Entry was not unrestricted. From 1964, the government issued three-month visas, and from 1967 it set annual quotas for immigrants. As long as the demand for labour was strong, the regulations were not enforced. But when the New Zealand economy declined after 1973, this flexibility ended. Politicians blamed Pacific Islanders for overloading social services, and they shaped a negative stereotype of these communities. State-sanctioned racism in the form of police raids in the early hours of the morning on the homes of alleged overstayers began in 1974, and eventually the policy and its enforcement became known by the name ‘Dawn Raids’. Many Pacific and Māori people were also stopped in the street or in their workplaces and asked to prove their right to be in the country through so-called random checks. Some, particularly Samoans and Tongans, were deported to their home countries.
Dawn Raids apology
In August 2021, Prime Minister Jacinda Ardern formally apologised to Pacific communities which were impacted by the way in which immigration laws were enforced in New Zealand in the 1970s in the so-called ‘Dawn Raids’, almost 50 years after these began. She said, ‘The Dawn Raids period cast a shadow over our shared history … Expressing our sorrow, regret and remorse for past actions is the right thing to do and provides an opportunity for closure and reconciliation’.
Minister for Pacific Peoples Aupito William Sio said it was clear that the immigration laws had been discriminatory during the Dawn Raids era. ‘Pacific peoples, Māori and other ethnic communities were specifically targeted and racially profiled, which was wrong and should have never happened … Racially targeting Pacific communities created a decades long false impression of the status of Pacific New Zealanders’.1
The focus on these two ethnic groups was unacceptable to many. It was pointed out that the greatest influx of temporary migrants in these years was from the United Kingdom, the United States and Australia. For older Pacific Islanders, the Dawn Raids remain bitter memories.
Polynesian Panther Party
The Polynesian Panthers emerged in the early 1970s to support Pacific people in New Zealand through community survival programmes. They informed people of their legal rights and published a Legal rights booklet, ran homework centres for schoolchildren, assisted Pacific and Māori tenants who were being evicted unlawfully from sub-standard rental accommodation, visited inmates at Auckland’s Pāremoremo prison and put on concerts. In the 2020s, after decades of continuing to fight for social justice and human rights for Pacific people, some of the original members of the Polynesian Panthers lobbied for a government apology for the Dawn Raids.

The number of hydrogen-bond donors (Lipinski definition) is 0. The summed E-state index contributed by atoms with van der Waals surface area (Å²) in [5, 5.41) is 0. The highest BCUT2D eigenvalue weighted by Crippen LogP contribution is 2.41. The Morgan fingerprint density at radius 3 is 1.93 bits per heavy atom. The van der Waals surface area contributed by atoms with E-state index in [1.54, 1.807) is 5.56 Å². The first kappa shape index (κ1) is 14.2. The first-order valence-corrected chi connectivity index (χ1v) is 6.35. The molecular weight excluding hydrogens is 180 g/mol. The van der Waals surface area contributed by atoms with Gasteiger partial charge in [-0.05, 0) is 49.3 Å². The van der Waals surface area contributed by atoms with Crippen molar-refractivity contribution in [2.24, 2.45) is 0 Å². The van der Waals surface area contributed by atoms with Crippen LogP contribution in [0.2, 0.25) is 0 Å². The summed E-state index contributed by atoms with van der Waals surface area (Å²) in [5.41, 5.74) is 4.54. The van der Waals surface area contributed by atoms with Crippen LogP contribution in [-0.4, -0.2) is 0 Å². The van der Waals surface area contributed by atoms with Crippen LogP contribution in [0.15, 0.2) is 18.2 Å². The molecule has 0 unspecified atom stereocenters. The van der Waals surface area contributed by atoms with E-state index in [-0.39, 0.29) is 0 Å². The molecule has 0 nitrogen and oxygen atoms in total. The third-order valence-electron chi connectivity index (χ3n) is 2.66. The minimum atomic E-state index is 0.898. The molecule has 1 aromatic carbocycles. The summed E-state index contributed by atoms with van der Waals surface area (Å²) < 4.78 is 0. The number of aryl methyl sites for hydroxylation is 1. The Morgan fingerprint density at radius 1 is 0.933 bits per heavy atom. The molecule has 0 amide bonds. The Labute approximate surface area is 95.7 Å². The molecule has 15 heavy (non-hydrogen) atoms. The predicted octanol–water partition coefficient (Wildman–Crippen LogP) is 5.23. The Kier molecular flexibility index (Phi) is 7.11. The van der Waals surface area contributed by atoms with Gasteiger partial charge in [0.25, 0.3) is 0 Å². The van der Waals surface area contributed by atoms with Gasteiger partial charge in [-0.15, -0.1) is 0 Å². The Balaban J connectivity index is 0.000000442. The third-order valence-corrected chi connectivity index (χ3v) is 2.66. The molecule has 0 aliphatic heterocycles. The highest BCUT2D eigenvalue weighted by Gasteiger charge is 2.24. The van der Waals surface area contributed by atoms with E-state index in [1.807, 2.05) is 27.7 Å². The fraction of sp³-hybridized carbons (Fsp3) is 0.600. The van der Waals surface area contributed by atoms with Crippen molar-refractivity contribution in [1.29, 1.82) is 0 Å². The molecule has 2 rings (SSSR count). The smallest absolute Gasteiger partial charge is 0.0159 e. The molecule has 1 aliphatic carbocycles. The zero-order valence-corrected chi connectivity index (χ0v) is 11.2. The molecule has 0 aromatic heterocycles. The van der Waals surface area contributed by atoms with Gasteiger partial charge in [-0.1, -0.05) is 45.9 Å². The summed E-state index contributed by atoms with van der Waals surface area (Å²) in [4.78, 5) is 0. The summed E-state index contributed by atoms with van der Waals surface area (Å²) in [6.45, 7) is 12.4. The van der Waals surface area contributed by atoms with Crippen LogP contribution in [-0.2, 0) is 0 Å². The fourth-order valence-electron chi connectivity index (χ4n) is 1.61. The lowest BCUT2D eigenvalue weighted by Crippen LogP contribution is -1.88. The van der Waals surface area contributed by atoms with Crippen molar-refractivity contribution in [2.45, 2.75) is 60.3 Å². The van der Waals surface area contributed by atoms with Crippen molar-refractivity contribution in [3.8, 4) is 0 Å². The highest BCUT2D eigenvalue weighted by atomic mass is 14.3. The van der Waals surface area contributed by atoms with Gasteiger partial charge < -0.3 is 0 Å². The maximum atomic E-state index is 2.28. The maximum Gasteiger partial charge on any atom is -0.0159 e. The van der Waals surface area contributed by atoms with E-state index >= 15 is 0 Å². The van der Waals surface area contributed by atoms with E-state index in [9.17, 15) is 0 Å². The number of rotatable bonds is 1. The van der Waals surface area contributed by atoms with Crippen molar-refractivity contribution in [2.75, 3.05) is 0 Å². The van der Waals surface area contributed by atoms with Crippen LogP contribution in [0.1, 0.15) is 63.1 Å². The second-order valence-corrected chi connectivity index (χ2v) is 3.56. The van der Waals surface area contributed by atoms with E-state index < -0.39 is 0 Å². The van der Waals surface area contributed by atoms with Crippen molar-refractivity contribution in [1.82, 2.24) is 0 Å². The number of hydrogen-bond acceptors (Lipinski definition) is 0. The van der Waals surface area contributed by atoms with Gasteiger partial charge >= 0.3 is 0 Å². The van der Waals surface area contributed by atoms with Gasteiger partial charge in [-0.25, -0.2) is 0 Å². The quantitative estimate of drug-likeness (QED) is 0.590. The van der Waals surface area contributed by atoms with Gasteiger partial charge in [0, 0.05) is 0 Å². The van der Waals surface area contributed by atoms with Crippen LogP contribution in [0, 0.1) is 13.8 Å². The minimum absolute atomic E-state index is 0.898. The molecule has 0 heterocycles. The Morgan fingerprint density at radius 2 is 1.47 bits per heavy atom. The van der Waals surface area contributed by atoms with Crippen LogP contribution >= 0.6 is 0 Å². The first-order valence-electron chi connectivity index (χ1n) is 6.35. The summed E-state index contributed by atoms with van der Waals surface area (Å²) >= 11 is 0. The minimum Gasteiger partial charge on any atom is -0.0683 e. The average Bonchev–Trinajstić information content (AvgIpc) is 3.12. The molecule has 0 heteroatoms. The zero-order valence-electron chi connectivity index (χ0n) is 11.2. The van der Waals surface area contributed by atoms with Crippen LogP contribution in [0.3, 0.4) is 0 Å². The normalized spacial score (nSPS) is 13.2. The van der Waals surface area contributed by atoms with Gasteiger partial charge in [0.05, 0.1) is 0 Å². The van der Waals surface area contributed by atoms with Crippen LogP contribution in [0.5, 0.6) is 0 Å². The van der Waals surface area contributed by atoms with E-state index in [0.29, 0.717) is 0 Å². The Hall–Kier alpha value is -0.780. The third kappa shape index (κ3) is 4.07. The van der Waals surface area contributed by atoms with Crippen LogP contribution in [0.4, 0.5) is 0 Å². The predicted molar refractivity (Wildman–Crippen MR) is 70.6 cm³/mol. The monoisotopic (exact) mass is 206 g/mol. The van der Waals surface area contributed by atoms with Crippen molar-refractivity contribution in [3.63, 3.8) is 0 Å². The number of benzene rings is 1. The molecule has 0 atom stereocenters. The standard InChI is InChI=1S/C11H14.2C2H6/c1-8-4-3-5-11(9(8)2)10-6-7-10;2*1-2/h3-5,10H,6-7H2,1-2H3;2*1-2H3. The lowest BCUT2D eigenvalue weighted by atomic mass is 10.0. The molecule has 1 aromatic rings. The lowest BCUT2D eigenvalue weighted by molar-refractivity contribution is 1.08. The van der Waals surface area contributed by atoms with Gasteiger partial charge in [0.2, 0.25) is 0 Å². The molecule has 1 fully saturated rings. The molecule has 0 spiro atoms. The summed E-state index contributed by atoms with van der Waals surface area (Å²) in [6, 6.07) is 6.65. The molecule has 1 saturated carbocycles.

Despite the tough immigration laws, Samoans continued to enter New Zealand. Between 1971 and 1981 the number of Samoan-born residents doubled, reaching 24,141. In 1982, as the result of a case taken by Falema‘i Lesa, a Samoan woman living in New Zealand, the Privy Council ruled that all Western Samoans born between 1924 and 1948, and their descendants, were British subjects (and therefore, from 1949, New Zealand citizens). However, with the Citizenship (Western Samoa) Act 1982, the New Zealand government rapidly overruled this decision, removing citizenship from more than 100,000 people. The legislation stated that only Samoans who were living in New Zealand on 14 September 1982, or those who subsequently obtained permanent residence, could become New Zealand citizens. New quotas for Samoans seeking entry into New Zealand were set. Since 2002 the quota has allowed 1,100 Samoans to be granted residence each year, enabling them to live, work and study in New Zealand.
In addition, from 2007 the Recognised Seasonal Employer Scheme (RSE) allowed Samoan workers to come to New Zealand to work in the viticulture (grapegrowing) and horticulture industries, for up to seven months during any 11-month period. Although the scheme was disrupted by the COVID-19 pandemic, in June 2022 there were 3,528 Samoan RSE workers in New Zealand, the majority employed in Hawke’s Bay, Bay of Plenty and Marlborough. The workers in the scheme often form tight-knit communities in the accommodation provided by their employers.
In 2018, 182,721 people of Samoan ethnicity were living in New Zealand – almost half of all those with Pacific ethnicity. Two-thirds of these people were born in New Zealand, reflecting the multigenerational nature of the community.